Evaluation of planned dosimetry when beam energies are substituted for a fraction of the treatment course

Evaluation of planned dosimetry when beam energies are substituted for a fraction of the treatment course
Samantha E Hawke, Angela Torrance, Lindsay Tremethick
Genesiscare, Radiation Oncology Victoria, Murray Valley Private Hospital, Wodonga, Victoria, Australia.

Cite this article as: Hawke S, Torrance A, Tremethick L. Evaluation of planned dosimetry when beam energies are substituted for a fraction of the treatment course. Int J Cancer Ther Oncol 2013; 1(2):01024.
DOI:
http://dx.doi.org/10.14319/ijcto.0102.4

Technical Report

Abstract

Purpose: The purpose of this technical study was to evaluate how the effect of changing beam energies for one to multiple fractions of a patient's plan affected the overall dose delivered to the planning target volume (PTV) and surrounding organs at risk (OAR's).

Methods: In this study, twenty-eight patient plans from treatment sites including the oesophagus, prostate, lung, spine, rectum, bladder, chest, scapula, and breast were evaluated in the Philips Pinnacle treatment planning system (TPS), of these 14 were originally planned with 15MV and 14 with 10MV. Each of these plans were substituted with a single to multiple fractions with 10MV and 15MV respectively while keeping the original monitor units the same.

Results: It was determined that when the number of fractions of the substituted beam energy remained at one fifth or less of the overall fractions a change of dose of less than 2% to the PTV could be maintained. The OAR's dose, when the plan had 20% of its fractions substituted with a different energy, were found to change by on average up to 3.5% and 2.3% for original plan energies of 15MV and 10MV respectively. The dose change calculated in the TPS was then verified using ion chamber measurements for bladder and oesophagus treatment plans.

Conclusion: Results appear to indicate that the site of treatment was not an important factor when changing energy but the overall number of fractions versus the number of fractions substituted with an alternative energy was fundamental. These results may be clinically useful when a radiotherapy department have machines with different photon energies. In the event of a break down, when a patient needs to be urgently treated, it may be possible to treat them on another machine with a different energy, without an immediate recalculation in the TPS. This decision would depend upon the percentage of fractions of their overall treatment needing to be treated before the machine was repaired.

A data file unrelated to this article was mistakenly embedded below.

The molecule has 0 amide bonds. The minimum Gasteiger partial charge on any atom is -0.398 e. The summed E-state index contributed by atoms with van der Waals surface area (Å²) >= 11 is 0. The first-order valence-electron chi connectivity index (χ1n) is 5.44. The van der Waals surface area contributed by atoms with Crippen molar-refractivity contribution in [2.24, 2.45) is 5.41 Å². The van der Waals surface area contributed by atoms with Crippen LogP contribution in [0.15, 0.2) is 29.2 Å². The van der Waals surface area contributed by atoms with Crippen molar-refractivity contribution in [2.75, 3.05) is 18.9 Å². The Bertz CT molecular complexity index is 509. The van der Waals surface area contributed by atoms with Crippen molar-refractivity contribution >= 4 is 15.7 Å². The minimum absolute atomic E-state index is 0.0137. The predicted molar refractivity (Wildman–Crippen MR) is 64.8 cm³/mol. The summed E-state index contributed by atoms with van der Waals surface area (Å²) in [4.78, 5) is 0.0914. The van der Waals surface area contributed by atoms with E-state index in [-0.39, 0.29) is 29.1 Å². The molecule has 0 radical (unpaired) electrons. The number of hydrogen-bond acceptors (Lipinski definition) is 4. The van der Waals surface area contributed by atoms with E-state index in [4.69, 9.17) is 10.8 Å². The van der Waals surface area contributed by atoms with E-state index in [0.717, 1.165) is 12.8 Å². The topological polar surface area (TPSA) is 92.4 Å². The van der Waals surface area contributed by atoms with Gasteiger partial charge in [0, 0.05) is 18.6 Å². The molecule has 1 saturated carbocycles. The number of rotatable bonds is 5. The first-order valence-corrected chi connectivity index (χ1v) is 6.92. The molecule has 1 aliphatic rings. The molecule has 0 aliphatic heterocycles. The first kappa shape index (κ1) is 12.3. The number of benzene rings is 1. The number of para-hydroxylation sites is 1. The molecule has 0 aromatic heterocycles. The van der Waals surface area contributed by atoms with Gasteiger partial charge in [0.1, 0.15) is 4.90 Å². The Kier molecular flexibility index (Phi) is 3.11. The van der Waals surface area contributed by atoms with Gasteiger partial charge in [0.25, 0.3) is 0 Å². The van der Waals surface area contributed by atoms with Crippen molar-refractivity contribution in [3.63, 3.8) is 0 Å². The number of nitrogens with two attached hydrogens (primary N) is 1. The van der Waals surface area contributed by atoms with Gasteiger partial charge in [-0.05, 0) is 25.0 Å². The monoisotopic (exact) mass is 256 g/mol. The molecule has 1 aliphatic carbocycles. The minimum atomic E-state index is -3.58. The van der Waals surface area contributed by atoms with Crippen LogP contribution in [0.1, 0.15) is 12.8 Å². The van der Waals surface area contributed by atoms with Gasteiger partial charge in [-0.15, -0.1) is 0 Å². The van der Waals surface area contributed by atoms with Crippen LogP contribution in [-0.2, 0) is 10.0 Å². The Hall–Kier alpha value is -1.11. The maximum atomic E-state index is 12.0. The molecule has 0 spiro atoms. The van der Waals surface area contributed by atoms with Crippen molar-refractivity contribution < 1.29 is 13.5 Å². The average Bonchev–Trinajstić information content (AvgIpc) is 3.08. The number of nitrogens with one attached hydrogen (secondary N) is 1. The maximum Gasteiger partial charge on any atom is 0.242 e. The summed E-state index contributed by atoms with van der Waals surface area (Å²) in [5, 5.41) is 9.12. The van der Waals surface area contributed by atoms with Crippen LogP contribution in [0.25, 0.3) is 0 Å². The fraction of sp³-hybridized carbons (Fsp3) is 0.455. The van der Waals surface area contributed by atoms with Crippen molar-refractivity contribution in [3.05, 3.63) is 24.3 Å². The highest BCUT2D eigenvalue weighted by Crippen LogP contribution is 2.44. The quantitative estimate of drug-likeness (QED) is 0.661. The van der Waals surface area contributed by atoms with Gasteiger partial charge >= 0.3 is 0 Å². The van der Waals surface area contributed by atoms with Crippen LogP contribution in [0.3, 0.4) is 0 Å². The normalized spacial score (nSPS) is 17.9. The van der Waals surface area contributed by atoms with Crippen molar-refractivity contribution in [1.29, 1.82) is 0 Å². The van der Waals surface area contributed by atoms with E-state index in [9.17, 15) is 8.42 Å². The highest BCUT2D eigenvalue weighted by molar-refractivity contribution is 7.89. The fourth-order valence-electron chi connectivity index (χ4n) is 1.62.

Keywords: Radiotherapy; Fraction; Treatment planning system; Beam energy; Substitution

Introduction

Murray Valley Radiation Oncology Centre has two linear accelerators with different photon energies; a Varian 21iX with 6MV and 10MV photon beams and a Varian 21eX with 6MV and 15MV photon energies.1 Problems arise when patients planned with 10MV or 15MV cannot be treated due to the machine with that energy capability breaking down. As this department is in a rural setting the patients cannot be treated in another department due to the distance of travel involved.

Previous studies have compared the same treatment plan being carried out on two separate energies for the entire duration of the treatment. In one study the difference between 6MV and 18MV for treatment of lung cancer was evaluated and it was observed that there was no clinically significant difference.2 However these plans had been recalculated and optimised in the treatment planning system. It was found in another study that low energy beams provided better conformity to the target than high energy beams due to reduced lateral scatter.3

In a more recent study by Molazeda et al.4 oesophageal and pelvis plans were compared using both 6MV and 15MV where all parameters entered in the treatment planning system (TPS) such as beam angle and weighting were kept the same. It was established that there was no significant difference in uniform dose coverage to the PTV in both the oesophageal and rectum plans when the energy was changed in the TPS. However it should be noted that in the study by Molazeda et al. the plan was recomputed to find the optimal monitor unit (MU) from each angle. This differs from what is being conducted in this technical note where all parameters, including the MU's are kept the same, and the plan recomputed to find the difference to the PTV and OAR's.

The purpose of this technical study was to investigate whether a patient could have treatment between one and several fractions of their whole treatment with substituted beam energy and to quantify the difference in dose to the planning target volume (PTV) and organs at risk (OAR).